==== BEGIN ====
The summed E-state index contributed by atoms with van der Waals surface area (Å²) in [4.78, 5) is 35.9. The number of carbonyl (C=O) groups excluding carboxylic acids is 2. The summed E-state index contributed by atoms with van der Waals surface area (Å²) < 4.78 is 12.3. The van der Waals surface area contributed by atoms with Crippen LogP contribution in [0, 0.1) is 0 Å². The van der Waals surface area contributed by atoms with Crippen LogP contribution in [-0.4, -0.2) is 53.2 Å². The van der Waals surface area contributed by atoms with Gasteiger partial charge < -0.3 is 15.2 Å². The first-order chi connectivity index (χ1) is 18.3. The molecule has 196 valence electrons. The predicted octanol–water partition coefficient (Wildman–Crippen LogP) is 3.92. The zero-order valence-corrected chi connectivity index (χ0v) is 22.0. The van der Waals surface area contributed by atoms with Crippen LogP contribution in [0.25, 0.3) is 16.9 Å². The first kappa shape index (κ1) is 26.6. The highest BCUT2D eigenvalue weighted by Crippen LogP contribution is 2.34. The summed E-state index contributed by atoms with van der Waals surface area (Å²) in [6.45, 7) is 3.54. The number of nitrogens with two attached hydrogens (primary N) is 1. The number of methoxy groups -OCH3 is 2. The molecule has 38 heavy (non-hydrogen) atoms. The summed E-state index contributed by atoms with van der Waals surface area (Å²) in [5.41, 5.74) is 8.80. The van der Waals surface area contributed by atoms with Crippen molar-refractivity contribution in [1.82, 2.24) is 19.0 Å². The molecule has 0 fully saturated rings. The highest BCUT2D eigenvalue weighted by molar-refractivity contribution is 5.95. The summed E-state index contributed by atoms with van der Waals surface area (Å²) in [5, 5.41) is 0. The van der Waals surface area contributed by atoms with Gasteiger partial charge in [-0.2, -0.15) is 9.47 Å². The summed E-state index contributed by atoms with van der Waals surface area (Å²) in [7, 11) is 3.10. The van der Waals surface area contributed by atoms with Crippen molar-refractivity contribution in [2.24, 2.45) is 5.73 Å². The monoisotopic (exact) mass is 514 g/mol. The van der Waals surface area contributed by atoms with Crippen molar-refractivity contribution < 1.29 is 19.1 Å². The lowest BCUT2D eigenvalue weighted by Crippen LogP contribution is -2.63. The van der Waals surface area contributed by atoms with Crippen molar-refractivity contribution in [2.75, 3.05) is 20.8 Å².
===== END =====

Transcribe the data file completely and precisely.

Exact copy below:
The summed E-state index contributed by atoms with van der Waals surface area (Å²) in [4.78, 5) is 35.9. The number of carbonyl (C=O) groups excluding carboxylic acids is 2. The summed E-state index contributed by atoms with van der Waals surface area (Å²) < 4.78 is 12.3. The van der Waals surface area contributed by atoms with Crippen LogP contribution in [0, 0.1) is 0 Å². The van der Waals surface area contributed by atoms with Crippen LogP contribution in [-0.4, -0.2) is 53.2 Å². The van der Waals surface area contributed by atoms with Gasteiger partial charge < -0.3 is 15.2 Å². The first-order chi connectivity index (χ1) is 18.3. The molecule has 196 valence electrons. The predicted octanol–water partition coefficient (Wildman–Crippen LogP) is 3.92. The zero-order valence-corrected chi connectivity index (χ0v) is 22.0. The van der Waals surface area contributed by atoms with Crippen LogP contribution in [0.25, 0.3) is 16.9 Å². The first kappa shape index (κ1) is 26.6. The highest BCUT2D eigenvalue weighted by Crippen LogP contribution is 2.34. The summed E-state index contributed by atoms with van der Waals surface area (Å²) in [6.45, 7) is 3.54. The number of nitrogens with two attached hydrogens (primary N) is 1. The number of methoxy groups -OCH3 is 2. The molecule has 38 heavy (non-hydrogen) atoms. The summed E-state index contributed by atoms with van der Waals surface area (Å²) in [5.41, 5.74) is 8.80. The van der Waals surface area contributed by atoms with Crippen molar-refractivity contribution in [1.82, 2.24) is 19.0 Å². The molecule has 0 fully saturated rings. The highest BCUT2D eigenvalue weighted by molar-refractivity contribution is 5.95. The summed E-state index contributed by atoms with van der Waals surface area (Å²) in [5, 5.41) is 0. The van der Waals surface area contributed by atoms with Gasteiger partial charge in [-0.2, -0.15) is 9.47 Å². The summed E-state index contributed by atoms with van der Waals surface area (Å²) in [7, 11) is 3.10. The van der Waals surface area contributed by atoms with Crippen molar-refractivity contribution in [2.24, 2.45) is 5.73 Å². The monoisotopic (exact) mass is 514 g/mol. The van der Waals surface area contributed by atoms with Crippen molar-refractivity contribution < 1.29 is 19.1 Å². The lowest BCUT2D eigenvalue weighted by Crippen LogP contribution is -2.63. The van der Waals surface area contributed by atoms with Crippen molar-refractivity contribution in [2.75, 3.05) is 20.8 Å².